In 2012, Vincent Kitirattragarn noticed that the recipe for one of his mother’s dishes — miang kham, a Thai lettuce wrap snack — included toasted coconut flakes. They were so delicious that he decided to start a company to make and sell the flakes alone.
Later that year, Kitirattragarn attended a San Francisco food trade show with samples of the coconut chips in his backpack. While asking for feedback from participants at the trade show, he met a Whole Foods assistant buyer who gave him the thumbs-up. That vote of confidence gave him the momentum to keep building his business.
That company soon became Dang Foods, a reference to his mother’s name, which also appears in the company motto, “Dang, That’s Good!” In 2013, his brother Andrew joined as director of operations to handle the finances.
Working with manufacturers and extended family in Thailand to create the product and make enough of it to sell widely, the brothers quickly grew their business to the point where their snacks are now sold in thousands of stores nationwide.
But as they grew, they encountered a nagging problem with their cash flow.
Reality of Overseas Manufacturing
“We’re actually quite a profitable company, but in terms of actual cash, it’s a different story,” Andrew Kitirattragarn says. This is because of the long delay between making a purchase order and getting paid, a process that can take up to five months.
After the Berkeley, California-based company sends in a purchase order for coconut flakes, suppliers in Thailand gather the materials and make the product. From the time the order arrives in Thailand, it can take roughly three months to manufacture, load and ship the snack to the California coast. Distributors take the snacks to more than 6,000 stores nationwide — adding even more time to the process — and pay the company for the product.
The Kitirattragarn brothers needed to be able to boost their inventory, especially for their occasional deals, before distributors and stores paid them for an order. To do that, they needed financing to bridge the lengthy gap between ordering the tasty snacks and getting paid for them. In the intensely competitive snack-food business, it’s crucial for Dang Foods to be able to keep retailers stocked. Having to wait months between orders was a challenge.
“The worst thing is to be out of stock,” Andrew says. In a worst-case scenario, he adds, a supermarket could fill the empty shelves with other products — giving Dang Foods’ hard-won shelf space to its competitors.
To maintain a steady pace of production and avoid losing out to competitors, they needed to prepare more purchase orders, which is where the lag in cash was causing a problem. To solve it, Dang Foods recently opened a revolving line of credit at a bank in the San Francisco Bay Area. Dang Foods declined to disclose the name of the bank or share details about the line of credit.
The line of credit was a great help to Dang Foods because it gave the company access to a set amount of money, which can be borrowed and repaid as many times as desired, as with a credit card. This flexibility comes in handy especially when there’s a lag in cash flow, as Dang Foods experiences.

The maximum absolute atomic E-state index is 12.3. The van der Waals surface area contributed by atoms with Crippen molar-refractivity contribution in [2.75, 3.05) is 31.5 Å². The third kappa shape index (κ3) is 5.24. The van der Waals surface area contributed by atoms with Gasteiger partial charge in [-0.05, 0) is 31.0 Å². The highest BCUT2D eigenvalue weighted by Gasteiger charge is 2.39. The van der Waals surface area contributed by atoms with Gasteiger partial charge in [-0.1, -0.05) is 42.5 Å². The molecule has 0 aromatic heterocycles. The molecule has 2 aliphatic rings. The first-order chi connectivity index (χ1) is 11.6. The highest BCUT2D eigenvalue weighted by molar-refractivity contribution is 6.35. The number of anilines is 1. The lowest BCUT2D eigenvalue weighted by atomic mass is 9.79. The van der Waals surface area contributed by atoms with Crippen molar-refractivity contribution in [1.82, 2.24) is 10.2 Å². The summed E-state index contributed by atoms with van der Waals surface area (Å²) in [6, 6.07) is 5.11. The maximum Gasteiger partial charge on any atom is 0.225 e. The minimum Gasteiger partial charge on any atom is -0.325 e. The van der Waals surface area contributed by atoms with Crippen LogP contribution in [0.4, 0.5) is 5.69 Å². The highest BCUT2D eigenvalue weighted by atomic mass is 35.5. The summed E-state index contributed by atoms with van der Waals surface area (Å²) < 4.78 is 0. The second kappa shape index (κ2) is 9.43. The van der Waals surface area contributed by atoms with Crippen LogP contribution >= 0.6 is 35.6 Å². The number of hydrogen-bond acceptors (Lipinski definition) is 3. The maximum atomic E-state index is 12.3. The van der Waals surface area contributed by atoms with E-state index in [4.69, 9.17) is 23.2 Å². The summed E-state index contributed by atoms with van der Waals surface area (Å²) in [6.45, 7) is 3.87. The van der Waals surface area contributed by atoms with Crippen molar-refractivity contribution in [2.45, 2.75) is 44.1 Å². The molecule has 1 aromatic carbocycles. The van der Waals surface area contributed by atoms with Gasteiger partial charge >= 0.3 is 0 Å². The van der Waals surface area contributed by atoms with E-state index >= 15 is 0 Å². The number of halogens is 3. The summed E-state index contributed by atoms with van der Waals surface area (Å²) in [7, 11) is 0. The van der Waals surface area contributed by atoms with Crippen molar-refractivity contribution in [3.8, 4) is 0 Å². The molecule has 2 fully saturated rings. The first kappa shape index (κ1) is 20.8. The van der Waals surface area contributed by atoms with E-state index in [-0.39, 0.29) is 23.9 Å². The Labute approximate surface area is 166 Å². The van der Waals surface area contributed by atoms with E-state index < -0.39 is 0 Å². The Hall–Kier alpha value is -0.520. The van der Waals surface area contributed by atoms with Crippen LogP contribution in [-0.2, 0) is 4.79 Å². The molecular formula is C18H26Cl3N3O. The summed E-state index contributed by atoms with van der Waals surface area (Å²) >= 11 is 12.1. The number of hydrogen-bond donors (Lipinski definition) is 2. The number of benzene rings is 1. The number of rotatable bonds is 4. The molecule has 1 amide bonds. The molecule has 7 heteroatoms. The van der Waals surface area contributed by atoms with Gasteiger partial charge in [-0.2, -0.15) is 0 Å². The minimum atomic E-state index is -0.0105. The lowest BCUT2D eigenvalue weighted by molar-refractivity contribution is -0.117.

This type of credit is particularly effective when a small business can pay off the debt in the course of a normal business cycle, as Dang Foods can, when it gets paid for a shipment. To help small businesses in the process, the Small Business Administration’s CAPLine program facilitates loans and credit lines for those in need of immediate working capital. For more information, check the SBA website.
Applying for a line of credit
It can be tough to qualify for a line of credit. Lenders often require business tax returns, financial statements from past years and business registration details, as well as details of all business bank accounts. Exact requirements vary for each lender, and it’s easier to qualify if a company has been in business for at least two years.
When Dang Foods hit the two-year mark, Andrew contacted about five lenders in the area and sent them the company’s information. The two main things they needed to see, he says, are the financials — the company’s balance sheet and income statement — and two years of tax returns. The first showed the company’s profitability, and the second backed up that claim. Two years provided enough time to prove their rising success as a company.
Working with his lawyer, Andrew negotiated with the bank that gave him the best rate. The application process took about three months, but now that he knows what to do, he estimates that he could get through it in one month. Looking forward, he predicts that his company may get an extension on the line of credit and double the amount in six months.
For any prospective self-starters, Andrew advises, “Even before starting to become an entrepreneur, start saving as much as possible.” The longer a company can stay bootstrapped, the more flexibility it has. That has been key to the continued growth of Dang Foods in the organic food industry.
Top: Vincent, left, and Andrew Kitirattragarn. Photos courtesy of Dang Foods.